“Outdoors” people, even those that don’t consider themselves naturalists, can identify trees, at the least common species. And the common wildflowers. But, when it comes to ferns, well, ferns tend to look alike. Sort of lacy and delicate and . . . green.
That is unfortunate, say fern lovers and fern experts.
Ferns are a big part of our northeast woodlands, growing in almost every kind of soil, from dry to very wet and even on rocks. And they are fascinating plants. Tough, with ancient roots, a quirky life cycle and some impressive chemical defenses.
Lynn Levine, a consulting forester in Vermont and the author of the new book identifying Ferns the Easy Way: A Pocket Guide to Common Ferns of the Northeast ($10.95 from Heartwood Press or online), said her fascination with ferns began when she was doing forest inventories, cataloging the tree species, flowers, birds and mammals on a woodlot.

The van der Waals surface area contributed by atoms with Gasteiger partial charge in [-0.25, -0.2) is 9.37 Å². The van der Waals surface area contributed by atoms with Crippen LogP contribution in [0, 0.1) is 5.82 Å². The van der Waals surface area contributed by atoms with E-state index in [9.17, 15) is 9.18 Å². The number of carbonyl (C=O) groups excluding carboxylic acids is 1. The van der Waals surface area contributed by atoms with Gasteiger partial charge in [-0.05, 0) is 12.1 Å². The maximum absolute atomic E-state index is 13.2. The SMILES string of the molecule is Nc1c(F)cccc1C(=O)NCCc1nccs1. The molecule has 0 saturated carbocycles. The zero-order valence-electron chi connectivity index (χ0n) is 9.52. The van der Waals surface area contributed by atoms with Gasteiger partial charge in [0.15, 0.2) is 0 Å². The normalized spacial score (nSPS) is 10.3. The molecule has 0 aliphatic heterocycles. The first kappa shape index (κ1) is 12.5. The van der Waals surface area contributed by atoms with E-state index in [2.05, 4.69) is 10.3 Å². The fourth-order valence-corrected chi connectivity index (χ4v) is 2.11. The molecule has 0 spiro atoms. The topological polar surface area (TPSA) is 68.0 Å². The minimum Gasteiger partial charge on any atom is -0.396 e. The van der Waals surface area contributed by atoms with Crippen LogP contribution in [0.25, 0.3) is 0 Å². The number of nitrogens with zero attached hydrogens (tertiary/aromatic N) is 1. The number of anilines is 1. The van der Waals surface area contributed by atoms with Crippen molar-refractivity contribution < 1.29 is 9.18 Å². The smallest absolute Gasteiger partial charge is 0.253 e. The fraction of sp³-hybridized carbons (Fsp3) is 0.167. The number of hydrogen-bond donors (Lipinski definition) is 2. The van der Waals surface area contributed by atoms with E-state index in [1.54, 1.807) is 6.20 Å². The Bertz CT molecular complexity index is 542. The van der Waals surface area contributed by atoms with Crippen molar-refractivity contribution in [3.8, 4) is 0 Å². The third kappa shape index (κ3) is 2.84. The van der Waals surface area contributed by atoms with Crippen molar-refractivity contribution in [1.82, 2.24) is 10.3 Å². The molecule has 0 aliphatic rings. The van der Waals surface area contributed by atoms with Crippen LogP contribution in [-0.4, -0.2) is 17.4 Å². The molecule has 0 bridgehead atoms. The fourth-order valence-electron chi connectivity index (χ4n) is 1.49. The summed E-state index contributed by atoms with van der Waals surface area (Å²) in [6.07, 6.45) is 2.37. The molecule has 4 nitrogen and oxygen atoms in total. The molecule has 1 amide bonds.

Maidenhair fern is striking, with its lacy foliage. And she noticed that where it grew, there were lots of other wildflowers, and the trees tended to be taller. “It’s generally a calcium-rich site, the geology, with a little bit more nutrients. Ferns like it there and trees grow well there too.”
When she looked into identifying different species of ferns, she didn’t find an easy-to-use guide. So she decided to write one. It was a five-year project. The result is a 74-page pocket guide that can get anyone identifying ferns inside of 25 minutes, she said.